Dog Days of Summer

August 11, 2014

Check out Dr Hoe's Article published in the Lake Norman Citizen:

The Dog Days of Summer!

Locals and visitors alike have made an art form of surviving the summer heat here in Lake Norman. Cool drinks by the pool, active days on the lake, and frequent visits to ice cream stands keep our skins tanned and our bodies refreshed. Often forgotten during the dog days of summer, however, is how dangerous high temperatures can be to the pets who accompany us on the bow of the boat or in the car ride to a cone.

This past weekend the temperature in the Lake Norman Area rose into the mid-nineties with the heat index over 100 degrees! During these long, hot days pet owners need to be vigilant about making sure their four legged loved onesare staying cool.

Unlike humans, dogs and cats are unable to sweat like their human owners. Nor can than grab a frozen Popsicle from the fridge. Their main method of cooling is via panting. Panting is very rapid (300 to 400 breaths per minute), shallow breathing that enhances the evaporation of water from the tongue, mouth and upper respiratory tract. Evaporation dissipates heat as water vapor and therefore cools your pet. High humidity, a common feature of a Lake Norman summer, can make panting less effective because less moisture is able to evaporate from your pet’s mouth.

Additional factors, such as the shape of a nose, can make some animals more prone to heat related health issues. Termed “brachycephalic,” breeds such as Pugs, Pekingese, Boston Terriers and English Bull Dogs are more vulnerable to harsh heat. Brachycephalic dogs have narrower trachea’s compared to other dogs of the same size, limiting the rate at which they pant. They can also have pieces of tissue in the back of their throat (known as "laryngeal saccules") that can turn inside out and block the airway. Furthermore, they often have very small nostrils that, while extremely cute, do not move air effectively (stenotic nares). Together the combination oftiny tracheas, laryngeal saccades and stenotic nares is known as Brachycephalic Airway Syndrome. While surgery performed by a veterinarian can correct some of these health hazards, the threat of heat exhaustion will always remain.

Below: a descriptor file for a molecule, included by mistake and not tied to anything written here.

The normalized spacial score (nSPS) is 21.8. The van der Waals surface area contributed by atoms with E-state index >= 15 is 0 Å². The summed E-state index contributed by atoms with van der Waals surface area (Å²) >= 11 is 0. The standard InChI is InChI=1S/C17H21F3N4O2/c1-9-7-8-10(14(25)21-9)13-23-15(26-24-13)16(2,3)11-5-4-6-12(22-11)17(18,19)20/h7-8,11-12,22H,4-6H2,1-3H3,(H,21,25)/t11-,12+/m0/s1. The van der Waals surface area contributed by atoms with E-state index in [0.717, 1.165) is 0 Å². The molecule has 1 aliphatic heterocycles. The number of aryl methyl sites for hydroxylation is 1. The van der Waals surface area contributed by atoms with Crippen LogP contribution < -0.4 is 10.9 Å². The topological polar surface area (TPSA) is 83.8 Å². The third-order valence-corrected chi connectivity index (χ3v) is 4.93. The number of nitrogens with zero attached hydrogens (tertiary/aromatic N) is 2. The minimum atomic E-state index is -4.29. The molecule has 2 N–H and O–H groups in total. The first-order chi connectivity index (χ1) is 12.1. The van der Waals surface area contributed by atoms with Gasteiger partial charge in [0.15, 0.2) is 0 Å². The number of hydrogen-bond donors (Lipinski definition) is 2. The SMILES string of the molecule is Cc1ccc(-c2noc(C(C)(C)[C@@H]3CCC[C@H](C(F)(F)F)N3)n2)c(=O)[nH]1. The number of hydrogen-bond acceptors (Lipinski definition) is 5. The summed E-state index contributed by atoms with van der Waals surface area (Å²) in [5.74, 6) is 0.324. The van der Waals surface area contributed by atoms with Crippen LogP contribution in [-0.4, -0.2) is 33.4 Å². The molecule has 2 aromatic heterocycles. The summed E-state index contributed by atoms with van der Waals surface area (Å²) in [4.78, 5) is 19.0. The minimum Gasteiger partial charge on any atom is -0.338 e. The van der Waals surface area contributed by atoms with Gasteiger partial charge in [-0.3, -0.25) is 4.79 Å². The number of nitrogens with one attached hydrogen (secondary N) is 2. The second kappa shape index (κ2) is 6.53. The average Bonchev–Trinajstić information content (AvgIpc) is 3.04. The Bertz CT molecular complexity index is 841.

How then can you keep your pets safe this summer? Knowledge and prevention.

A dog and cat’s normal body temperature ranges from about 100 to 102.5 degrees. An increased body temperature caused by environmental conditions is termed hyperthermia or heatstroke. Any time the body reaches over 105 degrees, it is a true emergency.

Prevention is key, so remember to provide your pet with ample shade and fresh water. If they do not have access to the indoors offer a small kiddie pool to allow dogs to cool off. Do not walk or run dogs mid-day, rather exercise in the early morning or evening hours. Be sure to check on your pets multiple times throughout the day and watch for any signs of heat exhaustion. Never leave a dog in a hot car.

Signs of heat exhaustion, the last step before heat stroke, include a distressed pet, excessive panting, drooling, bright red gums, an inability to get up, and loud, raspy panting. Dogs experiencing full-on heat stroke often vomit, become severely lethargic, or have diarrhea.

If you think your dog is suffering from heat stroke or exhaustion, immediately move them into a cool and shaded environment. When possible, take their temperature rectally with a digital thermometer. Begin to cool your pet by placing cool, wet towels over the back of the neck, in the armpits, and in the groin region. You may also wet the ear flaps and paws with cool water. Directing a fan on these wetted areas will help to speed evaporative cooling. Do not use cold water or ice for cooling. Ice and cold water can actually cause the superficial blood vessels to shrink and slow down the cooling process. Do not attempt to force your pet to drink water, but have cool fresh water available for them if they show an interest in drinking.

After starting the initial cooling process quickly head to the nearest Veterinarian.

The doctors and staff of Main Street Veterinary Hospital hope everyone, including pets, enjoys these last few hotmonths on theLake. Remember prevention is key, so keep your pets safe and out of the heat!